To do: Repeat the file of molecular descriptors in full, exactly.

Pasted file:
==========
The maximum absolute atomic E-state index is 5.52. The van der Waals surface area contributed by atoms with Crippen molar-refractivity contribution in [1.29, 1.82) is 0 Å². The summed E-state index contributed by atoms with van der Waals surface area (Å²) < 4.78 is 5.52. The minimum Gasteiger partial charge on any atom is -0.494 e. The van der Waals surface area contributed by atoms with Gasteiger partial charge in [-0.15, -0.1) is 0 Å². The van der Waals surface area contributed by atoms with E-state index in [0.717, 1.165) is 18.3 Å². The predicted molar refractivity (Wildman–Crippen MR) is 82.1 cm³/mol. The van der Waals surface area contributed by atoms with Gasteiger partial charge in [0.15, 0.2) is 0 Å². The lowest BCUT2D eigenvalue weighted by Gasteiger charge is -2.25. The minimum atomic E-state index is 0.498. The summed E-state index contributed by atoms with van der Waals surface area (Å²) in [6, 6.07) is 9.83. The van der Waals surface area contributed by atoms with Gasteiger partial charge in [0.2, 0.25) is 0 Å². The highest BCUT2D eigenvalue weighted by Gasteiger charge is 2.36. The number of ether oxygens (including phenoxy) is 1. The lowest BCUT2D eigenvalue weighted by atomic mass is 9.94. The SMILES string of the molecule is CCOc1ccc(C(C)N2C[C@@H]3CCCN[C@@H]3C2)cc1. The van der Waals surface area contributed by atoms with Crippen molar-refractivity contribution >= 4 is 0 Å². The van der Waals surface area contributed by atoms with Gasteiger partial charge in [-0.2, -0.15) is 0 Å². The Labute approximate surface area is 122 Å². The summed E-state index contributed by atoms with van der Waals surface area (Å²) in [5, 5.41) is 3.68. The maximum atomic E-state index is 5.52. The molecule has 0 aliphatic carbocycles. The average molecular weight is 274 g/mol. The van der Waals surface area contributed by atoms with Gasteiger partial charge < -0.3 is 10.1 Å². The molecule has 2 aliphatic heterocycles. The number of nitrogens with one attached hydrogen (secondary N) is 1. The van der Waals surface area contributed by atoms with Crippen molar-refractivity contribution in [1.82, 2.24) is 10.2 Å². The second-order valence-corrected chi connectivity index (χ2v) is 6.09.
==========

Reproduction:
The maximum absolute atomic E-state index is 5.52. The van der Waals surface area contributed by atoms with Crippen molar-refractivity contribution in [1.29, 1.82) is 0 Å². The summed E-state index contributed by atoms with van der Waals surface area (Å²) < 4.78 is 5.52. The minimum Gasteiger partial charge on any atom is -0.494 e. The van der Waals surface area contributed by atoms with Gasteiger partial charge in [-0.15, -0.1) is 0 Å². The van der Waals surface area contributed by atoms with E-state index in [0.717, 1.165) is 18.3 Å². The predicted molar refractivity (Wildman–Crippen MR) is 82.1 cm³/mol. The van der Waals surface area contributed by atoms with Gasteiger partial charge in [0.15, 0.2) is 0 Å². The lowest BCUT2D eigenvalue weighted by Gasteiger charge is -2.25. The minimum atomic E-state index is 0.498. The summed E-state index contributed by atoms with van der Waals surface area (Å²) in [6, 6.07) is 9.83. The van der Waals surface area contributed by atoms with Gasteiger partial charge in [0.2, 0.25) is 0 Å². The highest BCUT2D eigenvalue weighted by Gasteiger charge is 2.36. The number of ether oxygens (including phenoxy) is 1. The lowest BCUT2D eigenvalue weighted by atomic mass is 9.94. The SMILES string of the molecule is CCOc1ccc(C(C)N2C[C@@H]3CCCN[C@@H]3C2)cc1. The van der Waals surface area contributed by atoms with Crippen molar-refractivity contribution >= 4 is 0 Å². The van der Waals surface area contributed by atoms with Gasteiger partial charge in [-0.2, -0.15) is 0 Å². The Labute approximate surface area is 122 Å². The summed E-state index contributed by atoms with van der Waals surface area (Å²) in [5, 5.41) is 3.68. The maximum atomic E-state index is 5.52. The molecule has 0 aliphatic carbocycles. The average molecular weight is 274 g/mol. The van der Waals surface area contributed by atoms with Gasteiger partial charge < -0.3 is 10.1 Å². The molecule has 2 aliphatic heterocycles. The number of nitrogens with one attached hydrogen (secondary N) is 1. The van der Waals surface area contributed by atoms with Crippen molar-refractivity contribution in [1.82, 2.24) is 10.2 Å². The second-order valence-corrected chi connectivity index (χ2v) is 6.09.